Thomas Tyrrell finds much to admire in The Midnight Swan by Catherine Fisher, the final book in the Clockwork Crow trilogy.
For three years, every Autumn has brought a new novel by Catherine Fisher. The Clockwork Crow introduced us to Seren Rhys, an inquisitive Victorian orphan bent on solving the mysteries lurking behind the doors of Plas y Fran, home to her new guardians, Captain Jones and Lady Mair. With the aid of her crochety corvid companion, Seren unravelled the disappearance of their son Tomos Jones and rescued him from the sinister clutches of the Fair Folk, or Tylwyth Teg. In The Velvet Fox, the Tylwyth Teg tried to get their revenge by sending a wicked governess to infiltrate Plas y Fran, turning its denizens against Seren and framing her for mischief she did not commit. In this final novel, Seren and Tomos are on a quest to restore their friend the Clockwork Crow into his original human form, breaking the curse laid upon him by the beautiful and dangerous Midnight Swan. Even if the only way to do so is to strike a bargain with their deadliest enemies, the Tylwyth Teg.
In an age where prequel and sequel trilogies multiply like rabbits, it’s refreshing to read a final volume that firmly ties up loose ends and offers the pleasures of completion. It’s more fitting, given that the possibilities of the series are closing in. The characters and locations of the last book are almost exactly the same as the first, something that might have stifled a less inventive writer. The variety in this trilogy comes in the plot structure, going from mystery to invasion to quest. And if this final book is less enticing than the mystery of The Clockwork Crow, or less thrilling than the otherworldly invasion of The Velvet Fox, there’s a quieter satisfaction to it, as the characters we’ve spent three books with develop and grow. Having seen her saved by the Clockwork Crow time after time, knowing how Seren shudders at the idea of leaving Plas y Fran, we feel the courage and the poignancy in Seren’s decision to put her own freedom at risk by trying to restore the Crow to his human form. The Crow himself hesitates to set out on the quest for the garden of the Midnight Swan, knowing that he’s putting Seren and Tomos in peril for purely selfish ends. We’ve journeyed a long way with these characters, and we’ve seen them risk their lives for each other time after time. The possibility that they might end by sacrificing themselves for each other and being broken apart gives the book its tension—and its satisfying resolution.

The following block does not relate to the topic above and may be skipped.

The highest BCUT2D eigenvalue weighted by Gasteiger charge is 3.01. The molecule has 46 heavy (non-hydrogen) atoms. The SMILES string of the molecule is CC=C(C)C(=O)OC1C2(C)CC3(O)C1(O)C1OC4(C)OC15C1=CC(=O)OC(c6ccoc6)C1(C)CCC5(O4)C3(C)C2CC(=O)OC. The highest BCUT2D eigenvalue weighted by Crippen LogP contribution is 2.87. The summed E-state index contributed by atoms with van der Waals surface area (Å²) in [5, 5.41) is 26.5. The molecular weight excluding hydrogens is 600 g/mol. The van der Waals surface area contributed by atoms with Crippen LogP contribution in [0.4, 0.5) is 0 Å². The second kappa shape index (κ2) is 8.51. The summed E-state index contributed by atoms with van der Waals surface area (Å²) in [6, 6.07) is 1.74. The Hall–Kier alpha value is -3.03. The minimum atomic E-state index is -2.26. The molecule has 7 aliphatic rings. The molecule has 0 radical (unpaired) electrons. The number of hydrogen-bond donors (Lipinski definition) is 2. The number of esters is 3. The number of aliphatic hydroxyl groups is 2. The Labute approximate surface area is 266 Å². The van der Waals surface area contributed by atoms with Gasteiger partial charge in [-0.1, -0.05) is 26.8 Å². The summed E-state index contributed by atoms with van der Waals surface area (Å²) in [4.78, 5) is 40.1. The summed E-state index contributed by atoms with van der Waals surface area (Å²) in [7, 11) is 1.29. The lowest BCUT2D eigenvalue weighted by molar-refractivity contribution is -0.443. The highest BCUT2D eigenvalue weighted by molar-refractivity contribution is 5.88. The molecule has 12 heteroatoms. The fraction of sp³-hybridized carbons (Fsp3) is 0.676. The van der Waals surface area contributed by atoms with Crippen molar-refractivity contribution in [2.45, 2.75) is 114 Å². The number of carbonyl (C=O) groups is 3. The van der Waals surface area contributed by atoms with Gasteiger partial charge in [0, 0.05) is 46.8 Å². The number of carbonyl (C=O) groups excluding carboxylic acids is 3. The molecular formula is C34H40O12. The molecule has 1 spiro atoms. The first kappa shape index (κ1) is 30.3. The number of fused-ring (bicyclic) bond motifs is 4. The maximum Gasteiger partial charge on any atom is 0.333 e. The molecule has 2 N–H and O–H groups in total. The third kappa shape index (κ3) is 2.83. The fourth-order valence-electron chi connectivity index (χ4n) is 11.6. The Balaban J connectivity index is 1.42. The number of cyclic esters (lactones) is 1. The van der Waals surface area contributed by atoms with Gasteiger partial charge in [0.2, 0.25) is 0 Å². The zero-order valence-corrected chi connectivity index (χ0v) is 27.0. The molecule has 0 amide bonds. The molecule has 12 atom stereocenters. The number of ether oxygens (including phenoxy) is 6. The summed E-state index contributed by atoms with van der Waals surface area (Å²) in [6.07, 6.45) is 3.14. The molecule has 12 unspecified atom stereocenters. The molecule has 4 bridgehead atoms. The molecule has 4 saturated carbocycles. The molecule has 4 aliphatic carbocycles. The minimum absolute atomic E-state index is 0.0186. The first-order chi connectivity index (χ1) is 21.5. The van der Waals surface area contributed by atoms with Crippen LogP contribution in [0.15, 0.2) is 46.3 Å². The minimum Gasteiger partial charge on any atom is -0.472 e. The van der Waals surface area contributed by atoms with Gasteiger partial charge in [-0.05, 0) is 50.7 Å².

Three books, three Autumns. Children who were eleven at the time of the first book will be thirteen at the time of the last, and these three volumes will mark out a crucial tranche of childhood time, without aging Seren alongside her readership, or suspending her in a Neverland of perpetual childhood adventure. That’s rare and to be valued, in these days when authors and marketing managers have grown so adept in stringing their readers along with prequels and sequels and that new form we need a word for, the same-events-as-the-first-book-but-from-another-character’s-perspective-el. Part of the magic of The Clockwork Crow trilogy is that it closes by winding up its narrative and honouring its characters without ever having overstretched its premise or lost its sense of wonder.
The Midnight Swan by Catherine Fisher is available now from Firefly Press.